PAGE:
Vietnamese New Year starts on Feb 10

Vietnamese New Year starts on Feb 10

For the approximately sixty thousand Vietnamese people living in the Czech Republic, New Year (Tết Nguyên Đán) is drawing near.

Tết Nguyên Đán, or Tết as it is often simply referred, is considered one of the most important holidays in the Vietnamese calendar. Coinciding roughly with the beginning of Spring, it is a time to celebrate what the new year has in store as well as an opportunity for Vietnamese people to honor their ancestors. This year’s celebration is on February 10.



In Vietnam, Tết is marked by parades, fireworks and visiting of temples. In the Czech Republic, Tết tends to be more of a family affair reflecting the living situation of many Vietnamese people here.

Tran Vu Van Anh from Integrační Centrum Praha said the biggest difference was the amount of time people spent celebrating.

“Compared to people in Vietnam, we celebrate here much less,” she said. The main reason is that most people have to go to work or school the next day. Other factors could also be that there are fewer places of worship to make traditional pilgrimages, and people are separated from their extended families.

“Many families in the Czech Republic are just couples. Or couples with kids, so they try to make it easier,” explained Do Duy Hoang, a Vietnamese-Czech who has grown up here.

Food is an important part of the celebration. The two main food items prepared for the holiday are bánh chưng, described as a rice “cake” or “loaf”, and the other is a boiled hen. Most often, the bánh chưng prepared here is in a square shape, following northern Vietnamese traditions, and consists of sticky rice filled with pork or beans wrapped in banana leaves.

The hen is especially important. Ms. Tran explained that it is part of the offering to the ancestors. Traditionally, the chicken is boiled whole, with head and feet and served with sticky rice and bánh chưng.

If you’re curious about trying these dishes, you can order them from Dong Do restaurant, located at Libušská 126, Prague 4, in the Sapa complex. The waitress I spoke to advised that the dishes might not be to everyone’s taste because they are, in her words “very soft.” Ms. Tran and Mr. Do were equally unsure as to whether they would be suited to “European” tastes.

While these meals form the base, celebrations are in no way limited to them. Ms. Tran said that other foods can include salad, spring rolls, Vietnamese ham, and candied fruit. Both pointed out that while accommodations were made to living in Czech society – such as the shorter length of the festival, and that they started at 18:00 to correspond with midnight in Vietnam – Czech food was not incorporated into the celebrations, at least not as far as they noticed.

However, one area in which some compromise had to be made was the use of flowers, which are used to decorate the house. The flowers that traditionally form part of the ceremony aren’t locally available. Many families make do with paper flowers. However, Mr. Do said his wife uses locally available flowers, like golden rain.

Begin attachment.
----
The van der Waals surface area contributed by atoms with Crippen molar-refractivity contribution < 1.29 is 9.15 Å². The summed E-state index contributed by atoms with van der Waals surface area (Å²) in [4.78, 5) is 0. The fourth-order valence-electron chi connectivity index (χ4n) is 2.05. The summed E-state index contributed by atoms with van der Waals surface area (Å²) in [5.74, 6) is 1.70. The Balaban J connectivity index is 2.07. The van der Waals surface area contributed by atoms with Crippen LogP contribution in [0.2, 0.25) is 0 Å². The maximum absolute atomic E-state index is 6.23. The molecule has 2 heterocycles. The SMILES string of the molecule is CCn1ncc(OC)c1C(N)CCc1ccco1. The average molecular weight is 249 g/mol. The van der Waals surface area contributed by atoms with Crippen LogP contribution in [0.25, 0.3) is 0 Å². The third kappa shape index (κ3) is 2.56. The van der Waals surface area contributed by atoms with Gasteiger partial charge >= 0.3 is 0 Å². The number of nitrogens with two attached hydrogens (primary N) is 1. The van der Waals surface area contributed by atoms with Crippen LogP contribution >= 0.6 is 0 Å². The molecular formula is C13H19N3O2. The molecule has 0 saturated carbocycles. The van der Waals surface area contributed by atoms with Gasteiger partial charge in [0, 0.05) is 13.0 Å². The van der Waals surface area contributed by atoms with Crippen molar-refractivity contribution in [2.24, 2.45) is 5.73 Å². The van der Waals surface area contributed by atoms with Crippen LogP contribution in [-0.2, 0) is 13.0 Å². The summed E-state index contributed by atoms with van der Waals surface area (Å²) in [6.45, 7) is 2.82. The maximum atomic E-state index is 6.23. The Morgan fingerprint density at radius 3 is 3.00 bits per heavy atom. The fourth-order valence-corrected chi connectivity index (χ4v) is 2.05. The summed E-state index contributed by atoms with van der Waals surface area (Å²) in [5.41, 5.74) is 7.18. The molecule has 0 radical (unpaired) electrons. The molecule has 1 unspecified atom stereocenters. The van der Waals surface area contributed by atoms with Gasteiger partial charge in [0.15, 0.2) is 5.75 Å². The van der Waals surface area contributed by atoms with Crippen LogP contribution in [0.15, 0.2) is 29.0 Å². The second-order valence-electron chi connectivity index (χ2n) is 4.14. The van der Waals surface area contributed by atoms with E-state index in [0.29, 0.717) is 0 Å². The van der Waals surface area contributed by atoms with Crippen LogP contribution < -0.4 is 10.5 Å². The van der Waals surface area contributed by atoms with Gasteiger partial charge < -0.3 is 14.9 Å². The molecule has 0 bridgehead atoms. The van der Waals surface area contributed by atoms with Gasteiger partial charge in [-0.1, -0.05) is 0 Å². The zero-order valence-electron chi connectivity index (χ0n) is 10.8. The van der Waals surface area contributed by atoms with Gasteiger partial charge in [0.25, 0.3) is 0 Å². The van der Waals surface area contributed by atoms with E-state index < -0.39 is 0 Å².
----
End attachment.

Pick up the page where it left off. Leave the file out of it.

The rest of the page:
Over the years, Czechs have become increasingly interested in Tết. Ms. Tran puts this down to a mixture of natural curiosity and the gradual lowering of social obstacles.

“The younger generation is able to tell people we celebrate. The older generated would have liked to, but there were language barriers,” she said as to why there is more local discussion of the holiday in recent years. She also noted that Tết was moving out of people’s homes as the community grew and more people came together. The growing interest was, in her words, a part of a globalized world.

Mr. Do welcomed the media attention on Tết. He said it was the one time in the year when the media had a more positive attitude toward the Vietnamese community.

For members of the public who are curious, the best opportunity to get a sense of Tết, as well as other aspects of Vietnamese culture, is to visit the event organized by Integrační Centrum Praha on February 8. The evening includes a mix of cultural activities from around Asia, including a celebration of the Vietnamese New Year. It starts at 16:00 at Modřanský biograf (a cinema) located at U Kina 44/1, Prague 12.

Vietnamese New Year starts on Feb 10

Program:

16:10 – Opening, introduction,
16:30 – Declaration of winners of art competition and a warding,
17:00 – Celebration of the Asian new lunar year,
17:30 – Concert Jagalmay – “the Central Asian Prague ensemble”,
18:00 – Exibition of pictures from Pamir and narration about New year celebration in Central Asia,
18:30 – Concert Marimba Mama – „a mixture of the South and West African music, Latin waves, r´n´b, reggae and current electro-dance“,
19:00 – Concert Annas Ekvator –“a modern Arab and Iraqi music, hot Arabic rhythms”,
19:30 – Lotus dance and music accompaniments from the Far East,
20:00 – End of the offi cial program, free entertainment

During evening various traditional foreign dishes and beverages for New Year’s celebrations will be available. The Event will be accompanied by an exhibition of pictures the most beautiful corners of the world.

Mr. Do has also prepared a short lesson on how to say “Happy New Year” in Vietnamese.

So, Chúc mừng năm mới


Ryan Scott

Ryan Scott comes from Australia and despite what you might think he doesn't mind the winters here. He keenly follows local politics but please don't ask him about the hockey.

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